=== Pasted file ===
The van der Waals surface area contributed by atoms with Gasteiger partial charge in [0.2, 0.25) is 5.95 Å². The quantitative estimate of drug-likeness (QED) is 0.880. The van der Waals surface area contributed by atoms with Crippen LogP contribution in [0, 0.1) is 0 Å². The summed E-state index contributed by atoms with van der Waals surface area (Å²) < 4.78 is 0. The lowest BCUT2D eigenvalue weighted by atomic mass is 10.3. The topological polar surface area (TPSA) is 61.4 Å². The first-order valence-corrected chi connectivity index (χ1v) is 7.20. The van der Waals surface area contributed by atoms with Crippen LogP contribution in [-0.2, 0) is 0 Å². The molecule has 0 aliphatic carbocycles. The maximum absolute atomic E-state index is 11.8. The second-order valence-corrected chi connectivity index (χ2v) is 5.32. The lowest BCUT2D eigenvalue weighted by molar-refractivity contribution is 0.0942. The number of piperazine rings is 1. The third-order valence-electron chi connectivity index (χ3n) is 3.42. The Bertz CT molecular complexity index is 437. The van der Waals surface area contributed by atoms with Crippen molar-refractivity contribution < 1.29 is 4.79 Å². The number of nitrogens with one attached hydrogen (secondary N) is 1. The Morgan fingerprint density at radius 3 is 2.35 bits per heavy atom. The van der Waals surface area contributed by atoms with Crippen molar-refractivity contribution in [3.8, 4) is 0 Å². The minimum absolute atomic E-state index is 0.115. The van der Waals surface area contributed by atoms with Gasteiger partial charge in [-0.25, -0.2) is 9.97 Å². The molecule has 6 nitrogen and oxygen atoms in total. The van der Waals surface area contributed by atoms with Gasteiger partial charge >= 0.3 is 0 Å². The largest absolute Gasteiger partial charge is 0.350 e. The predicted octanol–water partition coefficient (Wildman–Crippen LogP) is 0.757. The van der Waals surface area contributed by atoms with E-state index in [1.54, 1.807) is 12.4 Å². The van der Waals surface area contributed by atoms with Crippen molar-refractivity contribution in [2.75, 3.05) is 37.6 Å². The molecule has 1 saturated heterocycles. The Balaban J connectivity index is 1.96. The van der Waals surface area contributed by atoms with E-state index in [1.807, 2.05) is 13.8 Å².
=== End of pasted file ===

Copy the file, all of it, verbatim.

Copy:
The van der Waals surface area contributed by atoms with Gasteiger partial charge in [0.2, 0.25) is 5.95 Å². The quantitative estimate of drug-likeness (QED) is 0.880. The van der Waals surface area contributed by atoms with Crippen LogP contribution in [0, 0.1) is 0 Å². The summed E-state index contributed by atoms with van der Waals surface area (Å²) < 4.78 is 0. The lowest BCUT2D eigenvalue weighted by atomic mass is 10.3. The topological polar surface area (TPSA) is 61.4 Å². The first-order valence-corrected chi connectivity index (χ1v) is 7.20. The van der Waals surface area contributed by atoms with Crippen LogP contribution in [-0.2, 0) is 0 Å². The molecule has 0 aliphatic carbocycles. The maximum absolute atomic E-state index is 11.8. The second-order valence-corrected chi connectivity index (χ2v) is 5.32. The lowest BCUT2D eigenvalue weighted by molar-refractivity contribution is 0.0942. The number of piperazine rings is 1. The third-order valence-electron chi connectivity index (χ3n) is 3.42. The Bertz CT molecular complexity index is 437. The van der Waals surface area contributed by atoms with Crippen molar-refractivity contribution < 1.29 is 4.79 Å². The number of nitrogens with one attached hydrogen (secondary N) is 1. The Morgan fingerprint density at radius 3 is 2.35 bits per heavy atom. The van der Waals surface area contributed by atoms with Crippen molar-refractivity contribution in [3.8, 4) is 0 Å². The minimum absolute atomic E-state index is 0.115. The van der Waals surface area contributed by atoms with Gasteiger partial charge in [-0.25, -0.2) is 9.97 Å². The molecule has 6 nitrogen and oxygen atoms in total. The van der Waals surface area contributed by atoms with Gasteiger partial charge >= 0.3 is 0 Å². The largest absolute Gasteiger partial charge is 0.350 e. The predicted octanol–water partition coefficient (Wildman–Crippen LogP) is 0.757. The van der Waals surface area contributed by atoms with E-state index in [1.54, 1.807) is 12.4 Å². The van der Waals surface area contributed by atoms with Crippen molar-refractivity contribution in [2.75, 3.05) is 37.6 Å². The molecule has 1 saturated heterocycles. The Balaban J connectivity index is 1.96. The van der Waals surface area contributed by atoms with E-state index in [1.807, 2.05) is 13.8 Å².